Earlier this fall, we released a client alert regarding FTC warning letters issued to various companies warning that their advertising of CBD oils, tinctures, capsules, “gummies” and creams may violate FTC rules. Similarly, the FDA issued warning letters this year to a number of firms marketing CBD products, citing them for misbranded drug products, unsubstantiated advertising claims and the sale of unapproved drug products.

Clearly, companies operating in the CBD space must be well-advised regarding regulatory exposures when it comes to the marketing and labeling of their products. However, a new front has recently opened that represents additional legal and financial exposures for those that are not carefully labeling and marketing their products with an eye toward specificity and accuracy.

In recent months, several class action lawsuits have been filed against companies that produce and sell CBD products alleging that certain products do not contain as much CBD as their labels claim. The suits, filed under state consumer protection laws related to fraud and deceptive trade practices, show every indication of spreading to any number of jurisdictions as plaintiff’s attorneys uncover a new and potentially lucrative revenue stream.

Gaddis v. Just Brands USA, et al, and Potter v. PotNetwork Holdings, Inc. et al,  a class action filed in the U.S. District Court for the Southern District of Florida, alleges that the defendant companies have overstated how much CBD some of their products contain, with some independent lab tests initiated by the plaintiff in the Gaddis case purporting to show that some products contained no CBD whatsoever.  A similar complaint, filed in Massachusetts, makes comparable claims related to products produced by Global Widget LLC (which also does business as “Hemp Bombs”).

Just Brands USA is also named as the Defendant in a proposed class action in the U.S. District Court for the Northern District of Illinois. In this case, however, it isn’t the amount of CBD in the products that is serving as the basis for the claims, but the alleged presence of THC in products that have been labeled as containing “No THC.” The case, Darrow vs. Just Brands USA, Inc., et al, presents the rather compelling case of an Illinois truck driver who lost his job after testing positive for THC during a drug test. Darrow alleges that CBD gummies that he purchased from Just Brands, labeled as “No THC,” contained the THC that caused him to fail the test and lose his job.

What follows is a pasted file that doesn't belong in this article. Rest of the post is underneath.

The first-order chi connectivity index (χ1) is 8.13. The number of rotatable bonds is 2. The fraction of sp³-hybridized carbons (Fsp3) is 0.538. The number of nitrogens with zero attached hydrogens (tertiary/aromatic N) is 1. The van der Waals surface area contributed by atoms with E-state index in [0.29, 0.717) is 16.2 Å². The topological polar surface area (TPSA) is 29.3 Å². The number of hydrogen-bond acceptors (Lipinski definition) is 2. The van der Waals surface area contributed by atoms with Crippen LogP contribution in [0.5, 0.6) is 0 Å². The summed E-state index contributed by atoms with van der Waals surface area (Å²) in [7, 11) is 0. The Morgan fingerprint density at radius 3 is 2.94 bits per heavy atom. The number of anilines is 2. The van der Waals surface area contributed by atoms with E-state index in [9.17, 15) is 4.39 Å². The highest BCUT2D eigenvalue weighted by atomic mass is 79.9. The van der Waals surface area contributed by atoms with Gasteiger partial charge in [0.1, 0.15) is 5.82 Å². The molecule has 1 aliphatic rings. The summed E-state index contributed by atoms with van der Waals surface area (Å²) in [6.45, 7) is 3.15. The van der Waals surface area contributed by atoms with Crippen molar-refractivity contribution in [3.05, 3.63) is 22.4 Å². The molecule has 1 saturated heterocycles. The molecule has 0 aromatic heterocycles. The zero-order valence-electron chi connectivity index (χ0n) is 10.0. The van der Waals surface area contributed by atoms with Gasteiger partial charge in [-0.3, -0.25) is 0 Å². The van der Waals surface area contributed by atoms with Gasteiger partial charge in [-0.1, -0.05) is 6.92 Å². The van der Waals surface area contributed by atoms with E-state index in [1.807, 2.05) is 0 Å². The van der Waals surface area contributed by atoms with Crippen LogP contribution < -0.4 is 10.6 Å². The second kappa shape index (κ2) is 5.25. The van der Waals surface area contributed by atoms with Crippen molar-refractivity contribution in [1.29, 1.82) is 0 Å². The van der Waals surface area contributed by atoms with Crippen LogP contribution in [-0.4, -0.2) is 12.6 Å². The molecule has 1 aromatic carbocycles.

The recent spike of class action suits regarding the accuracy of CBD product labeling, together with the increasing frequency of warnings coming out of the FDA and FTC, should serve as a caution to manufacturers and sellers of CBD-containing products. At this point, the importance of accurate labeling and advertising, with appropriate documentation to back up any claims related to the CBD content of their products, cannot be overstated.

This includes careful, state-by-state attention to label requirements.  By way of example, the draft rules issued by the State of Florida, which will be effective in 2020, require on the label a QR scan which will allow the consumer to have access to the independent lab test to verify the ingredients and cannabinoids in the final product.

The FisherBroyles Pharmacy and Health Care Law team is pleased to keep you updated on events of interest to those in the healthcare and pharmaceutical industries. Questions regarding the subject matter of this alert may be directed to any of the following attorneys: 

Brian Dickerson, FisherBroyles Partner
Brian E. Dickerson

Anthony Calamunci, FisherBroyles Partner
Anthony Calamunci

Nicole Waid, FisherBroyles Partner
Nicole Hughes Waid

Amy Butler, FisherBroyles Partner
Amy Butler